Arts & Events

Rachel Podger & Kristian Bezuidenhout in an All-Bach Program

By James Roy MacBean
Friday June 24, 2016 - 11:09:00 AM

After performing separately on Thursday, June 9, as part of the Berkeley Festival & Exhibition, produced by the San Francisco Early Music Society, violinist Rachel Podger and keyboard artist Kristian Bezuidenhout teamed up on Saturday, June 11, for an all-Bach program. This time Bezuidenhout played harpsichord, and, as always, Podger played her 1739 Pezzolini baroque violin. Together, these two artists performed works by Johann Sebastian Bach, especially his Sonatas for Violin and Harpsichord. 

The program began with Bach’s Sonata for Violin and Continuo No. 1, in B minor, BWV 1014. This work opens with a slow movement, and Rachel Podger provided a dreamy account of this movement’s violin melodies. The second movement was fast, and the third was again a slow movement, this time with yearning, sighing passages from Podger’s violin. The final movement was very fast, brought off with great technical brilliance by both soloists.  

Next came Rachel Podger performing the second of Bach’s set of six Sonatas and Partitas for Solo Violin, this one in the key of A minor, BWV 1003. After a first slow movement, Podger launched into a fast movement requiring nimble passagework. Amid the dissonances of this music, a sudden, loud yowling was heard from the balcony, where a gentleman experienced an epileptic seizure. This was so unnerving that Rachel Podger stopped playing, obviously concerned about the individual’s health. However, according to the concert’s organizers, the gentleman quickly recovered and was completely lucid, reassuring doctors he was okay. (Strangely enough, this was the second time in two months such a seizure occurred, also in one of Bach’s Solo Violin pieces. In April, while Gil Shaham was playing in Zellerbach Hall, someone began yowling. However, that episode was very brief and not very loud, and in the vast recesses of Zellerbach Hall, it’s quite possible Gil Shaham never heard the yowling. In any case, Shaham, unlike Rachel Podger, did not stop playing.)  

Once Rachel Podger was reassured by concert organizers that the individual in question was okay, she re-started the second movement from the top. Throughout this demanding work, Podger’s low and mid-range were plangent, and her top range was bright and clear-toned. Playing on a period violin with gut strings may not offer as loud a sound as a modern instrument, but for richness of tones throughout the different registers period instruments are superb. In any case, Podger’s playing was technically brilliant as always. Following this work came Bach’s Sonata for Violin and Harpsichord No. 3 in E Major, BWV 1016. This piece is in four movements – slow, fast, slow, fast – and featured a very mellow third movement and a fourth that offered great repartee between Podger on violin and Bezuidenhout on harpsichord.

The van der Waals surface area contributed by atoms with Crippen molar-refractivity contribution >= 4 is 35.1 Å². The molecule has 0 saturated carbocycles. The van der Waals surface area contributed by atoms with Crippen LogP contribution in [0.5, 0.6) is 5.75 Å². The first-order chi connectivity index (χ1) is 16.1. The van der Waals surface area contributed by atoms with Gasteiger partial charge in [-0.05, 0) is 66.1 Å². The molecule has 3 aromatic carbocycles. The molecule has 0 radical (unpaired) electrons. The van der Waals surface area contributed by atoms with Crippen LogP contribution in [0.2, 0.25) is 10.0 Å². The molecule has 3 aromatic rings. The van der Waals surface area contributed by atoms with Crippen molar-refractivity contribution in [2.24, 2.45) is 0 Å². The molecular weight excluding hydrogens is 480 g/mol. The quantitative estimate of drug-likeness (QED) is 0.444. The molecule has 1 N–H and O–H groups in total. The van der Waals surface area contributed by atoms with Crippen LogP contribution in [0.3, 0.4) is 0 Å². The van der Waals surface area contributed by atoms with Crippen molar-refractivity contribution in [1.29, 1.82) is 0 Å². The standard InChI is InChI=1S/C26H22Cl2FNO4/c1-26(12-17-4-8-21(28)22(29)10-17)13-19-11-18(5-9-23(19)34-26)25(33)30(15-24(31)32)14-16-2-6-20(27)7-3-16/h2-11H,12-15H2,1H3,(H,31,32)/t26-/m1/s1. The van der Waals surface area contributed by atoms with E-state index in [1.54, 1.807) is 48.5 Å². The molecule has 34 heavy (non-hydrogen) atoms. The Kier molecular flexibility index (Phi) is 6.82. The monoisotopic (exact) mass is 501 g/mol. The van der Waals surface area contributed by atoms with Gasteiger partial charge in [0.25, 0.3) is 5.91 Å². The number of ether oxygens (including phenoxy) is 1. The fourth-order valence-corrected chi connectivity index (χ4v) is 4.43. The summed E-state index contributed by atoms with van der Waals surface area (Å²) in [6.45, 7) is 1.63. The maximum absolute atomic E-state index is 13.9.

The second half of the program began with Bach’s Sonata for Violin and Harpsichord No. 2 in A Major, BWV 1015. This work was dispatched with aplomb. Next Kristian Bezuidenhout took the stage to perform Bach’s Toccata for Solo Harpsichord in D minor, BWV 913. Here Bezuidenhout had ample scope to demonstrate his technical virtuosity and interpretive skill. Likewise, in this concert’s final work, Bach’s Sonata for Violin and Harpsichord No. 6 in G Major, BWV 1019, Bezuidenhout had a long solo in the second movement that also allowed him to show off his chops. Throughout this final work, Rachel Podger and Kristian Bezuidenhout teamed up beautifully to complement one another in an outstanding display of Baroque concertizing.